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Category: notation

Live Stage: Music in the Global Village [hu Budapest]

venuethumbnail.jpgMusic in the Global Village conference, the first international conference dedicated exclusively to network music composition and performance to be held from September 6-8, 2007 in Budapest, Hungary. John Bischoff is the keynote speaker. There will be over 20 lectures by leading experts in the field as well as 3 concerts with ensembles from Europe and the United States.

The Music in the Global Village conference will also be an opportunity to present new research and development. The focus is on real-time composition and notation, which constitute an important ingredient of network music performance. The ability to compose music in real-time according to given rules and to have the result immediately displayed in standard notation on computer screens adds a new dimension to this recent art form that relies on advances in network technology as much as on successfully integrating musical ideas, and hence, gives traditionally trained musicians the opportunity to partake in performances ordinarily geared towards geeks and technophiles. Continue reading


Jul 2, 2007
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Serial Port: A Brief History of Laptop Music by Marc Weidenbaum

schaeffer_260×257.jpg[Image: Pierre Schaeffer in 1952 playing the phonogène à clavier, a tape recorder with its speed altered by playing any of twelve keys on a keyboard. Photo courtesy of GRM.] Image and text source :: Published: May 24, 2006 :: Inside the Box: The computer comes out to play.

There’s often a vertical plane between musician and audience. The sheet-music stand paved the way for the upturned plastic shell of the turntable, and today, chances are that rectangle obscuring the face of the performer on stage is the screen of a laptop computer, which has emerged as a ubiquitous music-making tool.

The laptop, however, obscures more than just the musician’s face. Its uses vary too widely for it to be easily characterized. For some, the laptop is essentially a more portable equivalent of the DJ’s turntables, mixer, and crate of records. But for many, it is a means to bring the power of computer processing into live performance, creating music of the moment that’s comprised of all manner of sonic detritus: field recordings, sine waves, sound bites of pre-existing music, pure feedback. Continue reading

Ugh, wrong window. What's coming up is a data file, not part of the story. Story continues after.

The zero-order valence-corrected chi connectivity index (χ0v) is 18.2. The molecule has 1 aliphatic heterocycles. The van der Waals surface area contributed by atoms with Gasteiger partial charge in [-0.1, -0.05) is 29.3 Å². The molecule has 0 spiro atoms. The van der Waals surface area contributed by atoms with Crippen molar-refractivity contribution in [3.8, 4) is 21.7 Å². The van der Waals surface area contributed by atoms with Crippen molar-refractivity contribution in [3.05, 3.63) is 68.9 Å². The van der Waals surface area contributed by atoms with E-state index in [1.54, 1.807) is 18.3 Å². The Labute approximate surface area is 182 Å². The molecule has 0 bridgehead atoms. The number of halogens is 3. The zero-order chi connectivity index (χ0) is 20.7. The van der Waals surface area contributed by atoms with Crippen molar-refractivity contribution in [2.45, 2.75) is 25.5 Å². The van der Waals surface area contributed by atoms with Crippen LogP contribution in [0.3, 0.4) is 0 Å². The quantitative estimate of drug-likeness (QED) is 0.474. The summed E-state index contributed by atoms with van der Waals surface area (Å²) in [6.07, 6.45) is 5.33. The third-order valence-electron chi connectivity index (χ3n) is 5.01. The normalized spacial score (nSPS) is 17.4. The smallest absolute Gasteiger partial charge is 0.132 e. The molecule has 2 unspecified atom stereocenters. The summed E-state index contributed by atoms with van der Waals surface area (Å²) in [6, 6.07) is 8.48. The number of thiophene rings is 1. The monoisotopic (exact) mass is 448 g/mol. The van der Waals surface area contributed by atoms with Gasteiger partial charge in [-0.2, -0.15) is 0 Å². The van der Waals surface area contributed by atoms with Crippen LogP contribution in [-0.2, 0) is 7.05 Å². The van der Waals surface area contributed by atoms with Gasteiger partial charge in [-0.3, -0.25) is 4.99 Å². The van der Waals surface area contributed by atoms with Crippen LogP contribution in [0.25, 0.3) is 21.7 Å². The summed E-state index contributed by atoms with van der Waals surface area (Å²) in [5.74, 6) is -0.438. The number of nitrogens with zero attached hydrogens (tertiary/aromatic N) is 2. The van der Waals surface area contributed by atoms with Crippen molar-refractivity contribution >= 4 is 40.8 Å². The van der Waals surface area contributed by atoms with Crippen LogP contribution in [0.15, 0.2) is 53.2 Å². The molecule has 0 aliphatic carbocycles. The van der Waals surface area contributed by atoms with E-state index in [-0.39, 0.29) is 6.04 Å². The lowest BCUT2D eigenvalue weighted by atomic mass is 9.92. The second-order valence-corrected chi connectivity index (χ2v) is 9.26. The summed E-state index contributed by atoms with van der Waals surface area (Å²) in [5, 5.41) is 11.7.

May 29, 2007
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Flock: For Saxophone Quartet, Audience Participation, and Video

flock.jpgCreated by Jason Freeman, Flock is a full evening performance work for saxophone quartet, conceived to directly engage audiences in the composition of music by physically bringing them out of their seats and enfolding them into the creative process. During the performance, the four musicians and 60-80 audience members move freely around the performance space. A computer vision system determines the locations of the audience members and musicians, and it uses that data to generate performance instructions for the saxophonists, who view them on wireless handheld displays mounted on their instruments. The data is also artistically rendered and projected on multiple video screens to provide a visual experience of the score. Continue reading


May 3, 2007
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Sonic Geographies

timestreams3.jpgSonic Geographies takes sound as the entry point for excavating and mapping urban experience and invisible infrastructures of the city. A series of experiments and scenarios are being developed that operate as maps and journeys but also as highly personal renderings of sonic experience – sounds of the personal world in conversation with sounds of the city. The mappings attempt to excavate the layers of sound that make up the city and create strata of difference: from the sound of a city’s church bells to the shifting sonic signatures of traffic, music radio and the layers of wireless communications. Continue reading


May 3, 2007
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No Note Left Behind

beam.jpgNo Note Left Behind Project Launch Party– 3/22/07 at Recombinant Media Labs 763 Brannan St. San Francisco, CA: The No Note Left Behind Project will be launched with a presentation and demo on March 22nd in San Francisco, CA by the BEAM Foundation. The goal of the project is to create a standard for an enduring performance score for New Music that may involve computers, networks, alternate instruments and audio/ video processing.

The new scoring system is named MAPPS for Musically Accumulating Persistent Performance Score. MAPPS consists of an authoring environment and methodology for rendering all synthesis, processing, interaction and representation in a high level portable language. All hardware except the performer’s instrument will be virtualized. Flat screens will serve as music stands. Working versions of these concepts have been implemented in the MACIAS system now being used in performance by TrioMetrik. Continue reading